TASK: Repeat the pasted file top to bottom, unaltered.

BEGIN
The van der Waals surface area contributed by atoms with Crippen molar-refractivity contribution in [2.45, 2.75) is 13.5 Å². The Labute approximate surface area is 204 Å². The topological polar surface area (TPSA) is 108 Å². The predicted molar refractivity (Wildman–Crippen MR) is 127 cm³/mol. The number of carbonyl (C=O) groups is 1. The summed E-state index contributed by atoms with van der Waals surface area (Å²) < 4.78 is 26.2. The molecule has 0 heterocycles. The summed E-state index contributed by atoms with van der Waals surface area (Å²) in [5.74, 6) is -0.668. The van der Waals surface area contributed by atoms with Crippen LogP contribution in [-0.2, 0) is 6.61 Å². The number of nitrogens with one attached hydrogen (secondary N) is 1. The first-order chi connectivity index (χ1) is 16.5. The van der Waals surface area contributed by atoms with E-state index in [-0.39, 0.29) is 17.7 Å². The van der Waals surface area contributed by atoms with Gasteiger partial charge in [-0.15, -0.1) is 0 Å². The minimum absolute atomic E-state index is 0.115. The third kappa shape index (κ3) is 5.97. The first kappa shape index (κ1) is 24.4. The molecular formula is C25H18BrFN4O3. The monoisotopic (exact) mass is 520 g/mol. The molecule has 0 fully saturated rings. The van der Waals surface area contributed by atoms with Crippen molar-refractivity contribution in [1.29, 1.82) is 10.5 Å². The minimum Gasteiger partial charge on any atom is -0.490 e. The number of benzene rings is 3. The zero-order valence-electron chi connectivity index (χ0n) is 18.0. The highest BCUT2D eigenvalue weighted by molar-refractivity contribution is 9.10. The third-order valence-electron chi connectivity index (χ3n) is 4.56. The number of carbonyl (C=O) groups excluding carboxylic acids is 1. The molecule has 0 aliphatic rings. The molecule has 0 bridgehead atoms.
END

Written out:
The van der Waals surface area contributed by atoms with Crippen molar-refractivity contribution in [2.45, 2.75) is 13.5 Å². The Labute approximate surface area is 204 Å². The topological polar surface area (TPSA) is 108 Å². The predicted molar refractivity (Wildman–Crippen MR) is 127 cm³/mol. The number of carbonyl (C=O) groups is 1. The summed E-state index contributed by atoms with van der Waals surface area (Å²) < 4.78 is 26.2. The molecule has 0 heterocycles. The summed E-state index contributed by atoms with van der Waals surface area (Å²) in [5.74, 6) is -0.668. The van der Waals surface area contributed by atoms with Crippen LogP contribution in [-0.2, 0) is 6.61 Å². The number of nitrogens with one attached hydrogen (secondary N) is 1. The first-order chi connectivity index (χ1) is 16.5. The van der Waals surface area contributed by atoms with E-state index in [-0.39, 0.29) is 17.7 Å². The van der Waals surface area contributed by atoms with Gasteiger partial charge in [-0.15, -0.1) is 0 Å². The minimum absolute atomic E-state index is 0.115. The third kappa shape index (κ3) is 5.97. The first kappa shape index (κ1) is 24.4. The molecular formula is C25H18BrFN4O3. The monoisotopic (exact) mass is 520 g/mol. The molecule has 0 fully saturated rings. The van der Waals surface area contributed by atoms with Crippen molar-refractivity contribution in [1.29, 1.82) is 10.5 Å². The minimum Gasteiger partial charge on any atom is -0.490 e. The number of benzene rings is 3. The zero-order valence-electron chi connectivity index (χ0n) is 18.0. The highest BCUT2D eigenvalue weighted by molar-refractivity contribution is 9.10. The third-order valence-electron chi connectivity index (χ3n) is 4.56. The number of carbonyl (C=O) groups excluding carboxylic acids is 1. The molecule has 0 aliphatic rings. The molecule has 0 bridgehead atoms.